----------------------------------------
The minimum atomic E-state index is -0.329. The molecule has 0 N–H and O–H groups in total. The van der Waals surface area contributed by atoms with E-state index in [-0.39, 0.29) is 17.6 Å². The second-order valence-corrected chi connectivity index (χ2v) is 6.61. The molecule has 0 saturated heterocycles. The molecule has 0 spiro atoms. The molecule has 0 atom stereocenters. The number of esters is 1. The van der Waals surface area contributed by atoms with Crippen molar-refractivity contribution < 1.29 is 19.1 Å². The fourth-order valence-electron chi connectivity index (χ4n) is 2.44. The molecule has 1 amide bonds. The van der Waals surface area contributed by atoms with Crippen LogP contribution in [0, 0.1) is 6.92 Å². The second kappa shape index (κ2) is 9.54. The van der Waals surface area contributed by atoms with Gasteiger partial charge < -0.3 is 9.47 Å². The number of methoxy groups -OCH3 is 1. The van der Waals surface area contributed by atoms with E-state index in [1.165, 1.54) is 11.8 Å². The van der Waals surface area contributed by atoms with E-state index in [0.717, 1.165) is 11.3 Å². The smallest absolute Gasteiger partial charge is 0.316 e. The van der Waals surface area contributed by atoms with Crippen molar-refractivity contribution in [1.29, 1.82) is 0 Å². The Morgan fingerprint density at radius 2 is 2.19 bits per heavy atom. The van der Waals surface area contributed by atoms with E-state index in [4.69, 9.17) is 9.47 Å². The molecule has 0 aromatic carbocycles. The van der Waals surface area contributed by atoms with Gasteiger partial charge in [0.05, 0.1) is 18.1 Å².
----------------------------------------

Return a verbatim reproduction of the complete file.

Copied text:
The minimum atomic E-state index is -0.329. The molecule has 0 N–H and O–H groups in total. The van der Waals surface area contributed by atoms with E-state index in [-0.39, 0.29) is 17.6 Å². The second-order valence-corrected chi connectivity index (χ2v) is 6.61. The molecule has 0 saturated heterocycles. The molecule has 0 spiro atoms. The molecule has 0 atom stereocenters. The number of esters is 1. The van der Waals surface area contributed by atoms with Crippen molar-refractivity contribution < 1.29 is 19.1 Å². The fourth-order valence-electron chi connectivity index (χ4n) is 2.44. The molecule has 1 amide bonds. The van der Waals surface area contributed by atoms with Crippen LogP contribution in [0, 0.1) is 6.92 Å². The second kappa shape index (κ2) is 9.54. The van der Waals surface area contributed by atoms with Gasteiger partial charge < -0.3 is 9.47 Å². The number of methoxy groups -OCH3 is 1. The van der Waals surface area contributed by atoms with E-state index in [1.165, 1.54) is 11.8 Å². The van der Waals surface area contributed by atoms with E-state index in [0.717, 1.165) is 11.3 Å². The smallest absolute Gasteiger partial charge is 0.316 e. The van der Waals surface area contributed by atoms with Crippen molar-refractivity contribution in [1.29, 1.82) is 0 Å². The Morgan fingerprint density at radius 2 is 2.19 bits per heavy atom. The van der Waals surface area contributed by atoms with E-state index in [4.69, 9.17) is 9.47 Å². The molecule has 0 aromatic carbocycles. The van der Waals surface area contributed by atoms with Gasteiger partial charge in [0.05, 0.1) is 18.1 Å².